From the collector of definitions.
Flâneur: dandy, stroller, person at ease in a kaleidoscope of turns.
From the philosopher-poet.
In the paradise of ceaseless commerce and consumption, where nothing can ever be lacking, some things are nonetheless impossible to find. One of them is cumulative thought; another is the unhurried privacy on which all thought depends. It is curious that mental independence should wither away in the face of constant surplus — but in the shopping mall, that is what occurs.
Robert Bringhurst. “A Poet and A War” in Everywhere Being Is Dancing
From the satirist, two anecdotes. Related here in reverse order of their appearance. Both hilariously funny.
But I really think this has gone too far, this worship of choice. I take my mum out for a cup of coffee and I say, “What would you like?” and I get quite impatient if she says, with surprise, “Um, a cup of coffee?” I want her to specify what size, what type, whipped cream or no whipped cream, choice of sprinkle, type of receptacle, type of milk, type of sugar — not because either of us cares about how such stuff, but because I’m expecting all these questions at the counter, and you look daff if you dither.
“I would have whole-heartedly agreed with you, Ms Truss, if you had not fatally undermined your authority by committing a howler of considerable dimensions quite early in the book, on page 19. I refer, of course, to the phrase ‘bow of elfin gold’. Were you to consult The Letters of J.R.R. Tolkien (Boston: Houghton Mifflin, 1981), you would find in letter 236 that Professor Tolkien preferred the term ‘elven’ to ‘elfin’, but was persuaded by his editors to change it. Also, it was the dwarves who worked with gold, of course; not the elves. Finally as any student of metallurgy would instantly confirm, gold is not a suitable element from which to fashion a bow, being at once too heavy and too malleable. With all good wishes, enjoyed your book immensely, keep up the good work, your fan.”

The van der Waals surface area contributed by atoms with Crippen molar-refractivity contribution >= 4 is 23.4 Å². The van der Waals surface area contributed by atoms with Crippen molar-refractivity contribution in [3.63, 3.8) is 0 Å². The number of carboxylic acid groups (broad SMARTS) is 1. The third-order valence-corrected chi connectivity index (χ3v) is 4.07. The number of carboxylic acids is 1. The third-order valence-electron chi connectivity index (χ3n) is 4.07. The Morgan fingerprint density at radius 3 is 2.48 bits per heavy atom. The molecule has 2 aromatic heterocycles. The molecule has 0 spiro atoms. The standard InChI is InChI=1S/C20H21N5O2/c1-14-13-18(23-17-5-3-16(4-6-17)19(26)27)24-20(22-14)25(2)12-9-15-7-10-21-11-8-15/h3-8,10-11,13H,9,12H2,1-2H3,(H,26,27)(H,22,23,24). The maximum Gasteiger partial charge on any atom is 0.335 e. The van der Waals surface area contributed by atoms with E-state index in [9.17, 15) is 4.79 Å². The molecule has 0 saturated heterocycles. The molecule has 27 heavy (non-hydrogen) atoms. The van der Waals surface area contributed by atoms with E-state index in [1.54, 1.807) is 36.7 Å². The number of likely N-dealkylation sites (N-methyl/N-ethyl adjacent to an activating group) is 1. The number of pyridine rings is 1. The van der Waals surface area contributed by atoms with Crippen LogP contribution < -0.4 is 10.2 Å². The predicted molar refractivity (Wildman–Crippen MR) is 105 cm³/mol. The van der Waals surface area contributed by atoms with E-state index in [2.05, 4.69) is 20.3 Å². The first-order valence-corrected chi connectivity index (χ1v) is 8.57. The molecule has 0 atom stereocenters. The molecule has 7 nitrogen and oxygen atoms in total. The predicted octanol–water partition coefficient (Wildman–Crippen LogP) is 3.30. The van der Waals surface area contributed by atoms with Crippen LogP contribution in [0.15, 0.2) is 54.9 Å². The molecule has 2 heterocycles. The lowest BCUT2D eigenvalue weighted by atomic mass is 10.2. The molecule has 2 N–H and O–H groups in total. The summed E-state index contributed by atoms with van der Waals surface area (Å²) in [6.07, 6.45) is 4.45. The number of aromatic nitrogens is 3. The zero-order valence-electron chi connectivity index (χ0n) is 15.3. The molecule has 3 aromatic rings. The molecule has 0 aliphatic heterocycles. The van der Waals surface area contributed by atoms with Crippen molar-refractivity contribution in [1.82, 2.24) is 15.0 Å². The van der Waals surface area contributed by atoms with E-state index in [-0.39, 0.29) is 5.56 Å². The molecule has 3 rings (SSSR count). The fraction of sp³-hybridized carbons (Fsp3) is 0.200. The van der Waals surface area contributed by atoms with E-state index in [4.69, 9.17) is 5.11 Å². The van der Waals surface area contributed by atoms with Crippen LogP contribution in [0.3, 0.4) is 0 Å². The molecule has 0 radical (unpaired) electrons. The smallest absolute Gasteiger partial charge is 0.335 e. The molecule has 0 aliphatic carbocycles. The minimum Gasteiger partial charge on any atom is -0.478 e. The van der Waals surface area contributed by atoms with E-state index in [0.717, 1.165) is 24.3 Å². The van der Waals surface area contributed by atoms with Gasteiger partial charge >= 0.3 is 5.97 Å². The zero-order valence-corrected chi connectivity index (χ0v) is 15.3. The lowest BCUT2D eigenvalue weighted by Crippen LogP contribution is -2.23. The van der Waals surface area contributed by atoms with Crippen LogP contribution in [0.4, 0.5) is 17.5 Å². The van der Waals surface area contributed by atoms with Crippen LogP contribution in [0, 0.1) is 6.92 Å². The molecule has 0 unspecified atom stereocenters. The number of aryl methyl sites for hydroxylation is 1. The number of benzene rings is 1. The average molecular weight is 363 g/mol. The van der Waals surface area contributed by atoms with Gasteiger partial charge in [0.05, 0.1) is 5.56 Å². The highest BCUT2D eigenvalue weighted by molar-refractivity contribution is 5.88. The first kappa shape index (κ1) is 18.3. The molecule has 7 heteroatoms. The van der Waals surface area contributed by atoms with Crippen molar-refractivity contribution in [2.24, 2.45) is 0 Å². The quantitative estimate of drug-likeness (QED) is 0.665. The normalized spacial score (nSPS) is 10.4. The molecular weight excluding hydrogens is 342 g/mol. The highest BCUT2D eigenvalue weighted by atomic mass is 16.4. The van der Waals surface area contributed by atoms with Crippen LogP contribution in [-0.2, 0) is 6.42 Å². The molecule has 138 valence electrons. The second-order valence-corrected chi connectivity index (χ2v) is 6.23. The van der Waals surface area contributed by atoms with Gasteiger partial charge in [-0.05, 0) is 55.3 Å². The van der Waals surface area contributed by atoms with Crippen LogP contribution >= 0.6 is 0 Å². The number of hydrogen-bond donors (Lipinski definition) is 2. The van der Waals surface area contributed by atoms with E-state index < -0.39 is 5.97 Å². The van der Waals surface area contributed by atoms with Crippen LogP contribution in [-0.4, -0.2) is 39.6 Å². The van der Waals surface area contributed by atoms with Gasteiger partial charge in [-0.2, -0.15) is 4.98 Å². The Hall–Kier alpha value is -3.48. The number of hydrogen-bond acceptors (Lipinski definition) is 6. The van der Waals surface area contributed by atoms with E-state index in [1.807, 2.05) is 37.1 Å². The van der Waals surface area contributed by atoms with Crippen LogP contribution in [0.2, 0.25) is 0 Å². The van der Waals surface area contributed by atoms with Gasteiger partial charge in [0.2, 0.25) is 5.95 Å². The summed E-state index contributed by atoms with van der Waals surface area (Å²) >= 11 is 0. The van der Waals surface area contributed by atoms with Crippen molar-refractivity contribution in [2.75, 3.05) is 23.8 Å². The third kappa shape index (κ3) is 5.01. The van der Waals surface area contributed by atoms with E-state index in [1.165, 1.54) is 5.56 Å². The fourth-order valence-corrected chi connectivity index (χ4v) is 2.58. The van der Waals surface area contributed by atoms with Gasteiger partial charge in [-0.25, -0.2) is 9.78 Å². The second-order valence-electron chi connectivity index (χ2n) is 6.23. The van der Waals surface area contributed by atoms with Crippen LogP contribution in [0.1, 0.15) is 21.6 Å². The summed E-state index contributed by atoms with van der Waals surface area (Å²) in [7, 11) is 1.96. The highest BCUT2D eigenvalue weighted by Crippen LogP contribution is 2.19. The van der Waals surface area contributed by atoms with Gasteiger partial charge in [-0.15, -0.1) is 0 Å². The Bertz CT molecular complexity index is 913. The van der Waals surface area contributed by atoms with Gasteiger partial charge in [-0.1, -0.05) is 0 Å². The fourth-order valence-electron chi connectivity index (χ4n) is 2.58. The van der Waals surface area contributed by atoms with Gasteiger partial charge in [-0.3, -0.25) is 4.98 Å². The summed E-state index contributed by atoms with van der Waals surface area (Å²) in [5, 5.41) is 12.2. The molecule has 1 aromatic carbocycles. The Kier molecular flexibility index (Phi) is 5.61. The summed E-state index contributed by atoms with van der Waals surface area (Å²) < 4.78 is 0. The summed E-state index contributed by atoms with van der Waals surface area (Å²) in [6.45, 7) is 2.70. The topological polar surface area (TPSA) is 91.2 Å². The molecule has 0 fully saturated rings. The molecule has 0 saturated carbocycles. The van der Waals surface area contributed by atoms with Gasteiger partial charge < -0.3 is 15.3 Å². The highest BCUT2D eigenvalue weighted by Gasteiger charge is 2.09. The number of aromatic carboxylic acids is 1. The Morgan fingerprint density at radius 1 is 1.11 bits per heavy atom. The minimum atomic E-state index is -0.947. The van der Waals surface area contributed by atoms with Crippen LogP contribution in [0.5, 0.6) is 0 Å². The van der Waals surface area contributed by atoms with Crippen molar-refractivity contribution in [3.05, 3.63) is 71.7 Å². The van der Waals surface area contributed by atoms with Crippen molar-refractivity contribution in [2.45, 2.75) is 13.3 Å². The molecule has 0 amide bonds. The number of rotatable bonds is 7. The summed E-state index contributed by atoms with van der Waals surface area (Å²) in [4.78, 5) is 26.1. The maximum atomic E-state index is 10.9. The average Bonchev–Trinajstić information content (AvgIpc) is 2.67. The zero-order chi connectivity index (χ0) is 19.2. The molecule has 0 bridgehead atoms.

Lynne Truss. Talk to the Hand: The Utter Bloody Rudeness of the World Today, or Six Good Reasons to Stay Home and Bolt the Door
For me Bringhurst’s images bring to mind the figure of the forager who also encounters a cornucopia and makes a judicious choice in harvesting: it is not so much that the surplus is the cause of all the trouble but our attitude to the surplus.
Truss is splendid when these disparate passages are connected to bring to mind the relation between abundant offerings and the art of the connoisseur. The link between choices on offer and the making of choices is tenuous. Imagine if you will riffling through pages of a book (sadly missing an index: no “Tolkien”, no “coffee”) to track down the appropriate anecdote and compare that to a leisurely amble through its pages. Different ways of consuming.
In both of these instances, I am reminded of the work of Jane Jacobs and the evolution of city neighbourhoods and would like to emphasize that the choices on offer may disappear.
And so for day 1332